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A Popular History of France from the Earliest Time

A place was found for the Duke of Noailles


[Illustration: The Bed of Justice----57]

On the 12th of September, the little king held a bed of justice; his governess, Madame de Ventadour, sat alone at the feet of the poor orphan, abandoned on the pinnacle of power. All the decisions of September 2 were ratified in the child's name. Louis XIV. had just descended to the tomb without pomp and without regret. The joy of the people broke out indecently as the funeral train passed by; the nation had forgotten the glory of the great king; it remembered only the evils which had for so long oppressed it during his reign.

The new councils had already been constituted, when it was discovered that commerce had been forgotten; and to it was assigned a seventh body. "Three sorts of men, the choice of whom was dictated by propriety, weakness, and necessity, filled the lists: in the first place, great lords, veterans in intrigue but novices in affairs, and less useful from their influence than embarrassing from their pride and their pettinesses; next, the Regent's friends, the cream of the rows, possessed with the spirit of opposition and corruption, ignorant and clever, bold and lazy, and far better calculated to harass than to conduct a government; lastly, below them, were pitch-forked in, pell-mell, councillors of State, masters of requests, members of Parliament, well-informed and industrious gentlemen, fated henceforth to crawl about at the bottom of the committees, and, without the spur of glory or emulation, to repair the blunders which must be expected from the incapacity of the first and the recklessness of the second class amongst their colleagues." [Lemontey, _Histoire de la Regence,_ t. i. p. 67.] "It is necessary," the young king was made to say in the preamble to the ordinance which established the councils, "that affairs should be regulated rather by unanimous consent than by way of authority."

How singular are the monstrosities of experience! At the head of the council of finance, a place was found for the Duke of Noailles, active in mind and restless in character, without any fixed principles, an adroit and a shameless courtier, strict in all religious observances under Louis XIV., and a notorious debauchee under the Regency, but intelligent, insolent, ambitious, hungering and thirsting to do good if he could, but evil if need were, and in order to arrive at his ends. His uncle, Cardinal Noailles, who had been but lately threatened by the court of Rome with the loss of his hat, and who had seen himself forbidden to approach the dying king, was now president of the council of conscience. Marshal d'Huxelles, one of the negotiators who had managed the treaty of Utrecht, was at the head of foreign affairs. The Regent had reserved to himself one single department, the Academy of Sciences. "I quite intend," said he, gayly, "to ask the king, on his majority, to let me still be Secretary of State of the Academy."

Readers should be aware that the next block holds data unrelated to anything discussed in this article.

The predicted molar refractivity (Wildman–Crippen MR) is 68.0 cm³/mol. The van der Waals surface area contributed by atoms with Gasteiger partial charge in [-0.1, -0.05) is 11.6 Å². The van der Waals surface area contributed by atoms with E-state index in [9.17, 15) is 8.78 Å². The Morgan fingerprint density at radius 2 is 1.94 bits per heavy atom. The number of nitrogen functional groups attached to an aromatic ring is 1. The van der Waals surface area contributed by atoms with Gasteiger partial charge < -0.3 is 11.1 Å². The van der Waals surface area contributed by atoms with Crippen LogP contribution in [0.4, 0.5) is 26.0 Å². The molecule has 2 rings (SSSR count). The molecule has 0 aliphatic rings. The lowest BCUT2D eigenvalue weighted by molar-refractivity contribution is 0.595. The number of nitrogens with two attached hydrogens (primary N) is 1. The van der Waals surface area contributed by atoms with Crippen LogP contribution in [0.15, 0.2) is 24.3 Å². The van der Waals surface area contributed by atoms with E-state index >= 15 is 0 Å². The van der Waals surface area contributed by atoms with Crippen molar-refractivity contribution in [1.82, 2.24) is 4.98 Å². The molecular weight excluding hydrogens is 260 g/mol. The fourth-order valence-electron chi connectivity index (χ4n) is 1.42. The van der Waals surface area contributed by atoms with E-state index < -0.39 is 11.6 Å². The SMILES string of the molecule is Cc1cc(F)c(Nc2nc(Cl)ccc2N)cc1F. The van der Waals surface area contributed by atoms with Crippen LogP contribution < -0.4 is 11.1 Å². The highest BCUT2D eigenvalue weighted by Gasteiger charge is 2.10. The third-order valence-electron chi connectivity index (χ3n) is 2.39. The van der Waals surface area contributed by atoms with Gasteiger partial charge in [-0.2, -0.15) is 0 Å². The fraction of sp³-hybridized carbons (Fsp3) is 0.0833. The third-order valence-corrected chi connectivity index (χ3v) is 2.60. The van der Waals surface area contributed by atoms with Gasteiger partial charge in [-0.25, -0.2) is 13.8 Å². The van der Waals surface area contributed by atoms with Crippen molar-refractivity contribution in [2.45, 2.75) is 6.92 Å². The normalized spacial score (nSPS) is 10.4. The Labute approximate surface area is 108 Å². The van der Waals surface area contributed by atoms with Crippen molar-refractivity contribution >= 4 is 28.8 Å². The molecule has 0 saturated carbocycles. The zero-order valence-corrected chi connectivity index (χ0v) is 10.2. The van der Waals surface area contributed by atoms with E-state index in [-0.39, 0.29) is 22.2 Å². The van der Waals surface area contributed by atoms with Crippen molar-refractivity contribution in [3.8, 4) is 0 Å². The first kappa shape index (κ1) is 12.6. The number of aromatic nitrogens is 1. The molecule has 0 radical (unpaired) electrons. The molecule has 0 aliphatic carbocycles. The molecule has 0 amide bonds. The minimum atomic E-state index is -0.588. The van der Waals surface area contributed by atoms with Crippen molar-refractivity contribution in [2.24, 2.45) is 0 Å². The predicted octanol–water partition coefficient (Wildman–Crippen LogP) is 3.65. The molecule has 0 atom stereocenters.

The Regent's predilection, consolidating the work of Colbert, contributed to the development of scientific researches, for which the neatness and clearness of French thought rendered it thenceforth so singularly well adapted.

The gates of the prison were meanwhile being thrown open to many a poor creature; the Jansenists left the Bastille; others, who had been for a long time past in confinement, were still ignorant of the grounds for their captivity, which was by this time forgotten by everybody. A wretched Italian, who had been arrested the very day of his arrival in Paris, thirty-five years before, begged to remain in prison; he had no longer any family, or relatives, or resources. For a while the Protestants thought they saw their advantage in the clemency with which the new reign appeared to be inaugurated, and began to meet again in their assemblies; the Regent had some idea of doing them justice, re-establishing the Edict of Nantes, and re-opening to the exiles the doors of their country, but his councillors dissuaded him; the more virtuous, like St. Simon, from Catholic piety, the more depraved from policy and indifference. However, the lot of the Protestants remained under the Regency less hard than it had been under Louis XIV., and than it became under the Duke of Bourbon.


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